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Manufacturing Disputes

Manufacturing forms such a vital part of our economy. In recent testing times manufacturing and production companies have adapted their machinery and workforce to produce PPE and other equipment in the fight against Covid-19.

Manufacturing disputes can arise for a multitude of reasons. Some examples are:

  • It might be that machinery supplied is not built to specification
  • Equipment is faulty and so not of satisfactory quality
  • A material is not as per a sample
  • A machine doesn’t deliver the output promised
  • Equipment keeps breaking down
  • There is a late delivery or no delivery
  • A party has failed to pay on time


In addition, manufacturers need to ensure that their customers (even those with technical expertise) know how to use, calibrate and maintain equipment. Otherwise, user error can lead to problems.

Of course, for manufacturing companies, a problem with its equipment can be fatal. It can halt a production line, sour end user relationships and cause issues in the supply chain. This can lead to penalties or disputes for the buyer as well as the seller. Alongside these considerations are regulation, health and safety, and industry standards, which add an extra layer of complexity.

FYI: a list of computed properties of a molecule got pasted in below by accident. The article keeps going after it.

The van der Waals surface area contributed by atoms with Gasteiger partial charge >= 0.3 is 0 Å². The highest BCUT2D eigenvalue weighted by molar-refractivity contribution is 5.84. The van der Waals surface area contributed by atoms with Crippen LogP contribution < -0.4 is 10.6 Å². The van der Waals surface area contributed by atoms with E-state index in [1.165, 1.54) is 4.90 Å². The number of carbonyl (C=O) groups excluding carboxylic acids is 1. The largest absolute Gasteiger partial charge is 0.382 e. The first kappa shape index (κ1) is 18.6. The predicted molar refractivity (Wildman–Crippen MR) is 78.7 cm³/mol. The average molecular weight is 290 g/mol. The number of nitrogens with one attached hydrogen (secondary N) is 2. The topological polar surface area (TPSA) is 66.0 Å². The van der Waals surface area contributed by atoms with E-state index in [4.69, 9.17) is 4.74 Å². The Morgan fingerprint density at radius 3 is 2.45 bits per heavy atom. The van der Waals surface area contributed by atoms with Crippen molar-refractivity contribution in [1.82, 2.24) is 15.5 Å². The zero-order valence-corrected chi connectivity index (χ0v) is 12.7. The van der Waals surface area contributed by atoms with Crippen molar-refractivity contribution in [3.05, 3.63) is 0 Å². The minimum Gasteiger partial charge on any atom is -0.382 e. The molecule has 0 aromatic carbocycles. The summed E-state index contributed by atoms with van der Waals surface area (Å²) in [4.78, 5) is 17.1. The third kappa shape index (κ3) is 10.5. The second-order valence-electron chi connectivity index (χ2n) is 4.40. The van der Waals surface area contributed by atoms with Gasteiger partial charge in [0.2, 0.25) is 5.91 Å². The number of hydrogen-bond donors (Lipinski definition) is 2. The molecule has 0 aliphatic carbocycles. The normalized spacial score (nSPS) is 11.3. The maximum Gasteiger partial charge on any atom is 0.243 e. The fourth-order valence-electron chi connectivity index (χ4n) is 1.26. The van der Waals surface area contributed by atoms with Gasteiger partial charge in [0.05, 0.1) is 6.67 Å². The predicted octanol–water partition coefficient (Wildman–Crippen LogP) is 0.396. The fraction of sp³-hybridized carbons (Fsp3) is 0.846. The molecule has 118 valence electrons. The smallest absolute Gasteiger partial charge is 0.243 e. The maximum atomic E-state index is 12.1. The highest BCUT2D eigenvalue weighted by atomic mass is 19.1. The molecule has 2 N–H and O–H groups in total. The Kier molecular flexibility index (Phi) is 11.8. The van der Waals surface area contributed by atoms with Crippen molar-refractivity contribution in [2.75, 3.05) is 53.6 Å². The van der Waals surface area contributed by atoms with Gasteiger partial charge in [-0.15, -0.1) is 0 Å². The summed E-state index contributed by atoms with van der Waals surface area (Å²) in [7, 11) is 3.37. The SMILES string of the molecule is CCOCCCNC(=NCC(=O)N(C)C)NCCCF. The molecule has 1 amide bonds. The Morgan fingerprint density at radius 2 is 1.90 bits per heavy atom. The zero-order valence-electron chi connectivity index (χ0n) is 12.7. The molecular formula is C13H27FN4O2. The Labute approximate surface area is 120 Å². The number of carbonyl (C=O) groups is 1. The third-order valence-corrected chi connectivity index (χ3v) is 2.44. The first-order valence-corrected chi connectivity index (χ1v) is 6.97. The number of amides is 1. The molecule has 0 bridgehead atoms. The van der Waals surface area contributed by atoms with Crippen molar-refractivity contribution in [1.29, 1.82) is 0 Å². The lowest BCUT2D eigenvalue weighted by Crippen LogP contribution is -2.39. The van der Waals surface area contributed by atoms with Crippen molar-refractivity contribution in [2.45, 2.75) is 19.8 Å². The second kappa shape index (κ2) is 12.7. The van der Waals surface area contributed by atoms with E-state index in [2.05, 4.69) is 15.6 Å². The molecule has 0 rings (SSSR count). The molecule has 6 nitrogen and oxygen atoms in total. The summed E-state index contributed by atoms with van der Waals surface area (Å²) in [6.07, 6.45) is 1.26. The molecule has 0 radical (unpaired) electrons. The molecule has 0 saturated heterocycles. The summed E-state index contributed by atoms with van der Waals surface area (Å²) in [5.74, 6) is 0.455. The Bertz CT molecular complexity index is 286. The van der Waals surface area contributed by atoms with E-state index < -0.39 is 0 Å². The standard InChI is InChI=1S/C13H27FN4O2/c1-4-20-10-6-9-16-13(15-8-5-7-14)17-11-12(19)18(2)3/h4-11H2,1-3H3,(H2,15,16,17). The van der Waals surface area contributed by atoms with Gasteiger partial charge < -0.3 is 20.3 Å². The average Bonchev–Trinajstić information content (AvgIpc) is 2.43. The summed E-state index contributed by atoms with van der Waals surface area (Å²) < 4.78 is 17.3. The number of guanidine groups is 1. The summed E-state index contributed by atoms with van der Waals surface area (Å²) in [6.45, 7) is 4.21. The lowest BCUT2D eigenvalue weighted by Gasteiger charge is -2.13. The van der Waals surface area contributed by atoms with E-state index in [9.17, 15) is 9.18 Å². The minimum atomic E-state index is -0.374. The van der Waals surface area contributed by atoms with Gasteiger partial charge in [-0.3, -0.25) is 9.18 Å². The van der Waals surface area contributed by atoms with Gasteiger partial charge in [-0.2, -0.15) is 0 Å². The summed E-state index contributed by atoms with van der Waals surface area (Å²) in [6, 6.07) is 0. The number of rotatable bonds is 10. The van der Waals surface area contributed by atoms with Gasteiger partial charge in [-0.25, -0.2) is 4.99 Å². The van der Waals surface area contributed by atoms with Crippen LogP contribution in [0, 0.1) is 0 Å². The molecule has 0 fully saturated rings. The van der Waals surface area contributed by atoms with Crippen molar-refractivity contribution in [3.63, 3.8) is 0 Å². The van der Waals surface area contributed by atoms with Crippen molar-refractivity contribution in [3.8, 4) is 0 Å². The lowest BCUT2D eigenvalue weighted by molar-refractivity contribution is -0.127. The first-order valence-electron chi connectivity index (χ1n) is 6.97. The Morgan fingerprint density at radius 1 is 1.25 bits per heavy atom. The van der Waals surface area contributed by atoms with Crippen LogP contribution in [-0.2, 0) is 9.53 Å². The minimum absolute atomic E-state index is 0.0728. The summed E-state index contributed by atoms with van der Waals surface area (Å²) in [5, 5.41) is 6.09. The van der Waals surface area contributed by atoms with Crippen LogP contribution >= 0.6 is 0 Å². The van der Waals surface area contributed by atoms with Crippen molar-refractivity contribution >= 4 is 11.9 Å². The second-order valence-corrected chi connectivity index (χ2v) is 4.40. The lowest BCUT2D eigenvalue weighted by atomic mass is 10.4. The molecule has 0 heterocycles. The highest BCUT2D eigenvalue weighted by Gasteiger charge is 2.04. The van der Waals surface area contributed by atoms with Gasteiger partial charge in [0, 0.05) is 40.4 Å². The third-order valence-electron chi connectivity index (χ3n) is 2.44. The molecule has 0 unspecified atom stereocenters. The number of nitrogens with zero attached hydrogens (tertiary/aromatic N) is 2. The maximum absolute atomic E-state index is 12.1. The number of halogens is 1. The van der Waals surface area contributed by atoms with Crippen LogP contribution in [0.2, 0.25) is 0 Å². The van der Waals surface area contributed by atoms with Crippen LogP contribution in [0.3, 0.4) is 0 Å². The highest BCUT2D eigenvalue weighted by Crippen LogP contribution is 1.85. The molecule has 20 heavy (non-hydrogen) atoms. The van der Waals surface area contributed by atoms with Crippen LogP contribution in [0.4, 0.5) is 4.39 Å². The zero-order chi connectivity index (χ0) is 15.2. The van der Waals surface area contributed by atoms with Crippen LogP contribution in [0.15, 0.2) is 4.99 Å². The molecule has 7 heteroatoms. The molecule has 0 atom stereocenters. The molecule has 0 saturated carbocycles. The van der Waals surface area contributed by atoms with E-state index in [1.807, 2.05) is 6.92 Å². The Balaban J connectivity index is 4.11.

When a manufacturing dispute arises, it helps to have a legal adviser on board who understands the challenges of this sector. Rebecca has many years’ experience of advising clients with manufacturing disputes. She is well placed to help triage the dispute, get to grips with the details and help restore ‘business as usual’. Call SHU Law on 0114 225 5891/ 0114 225 6666 for more information.

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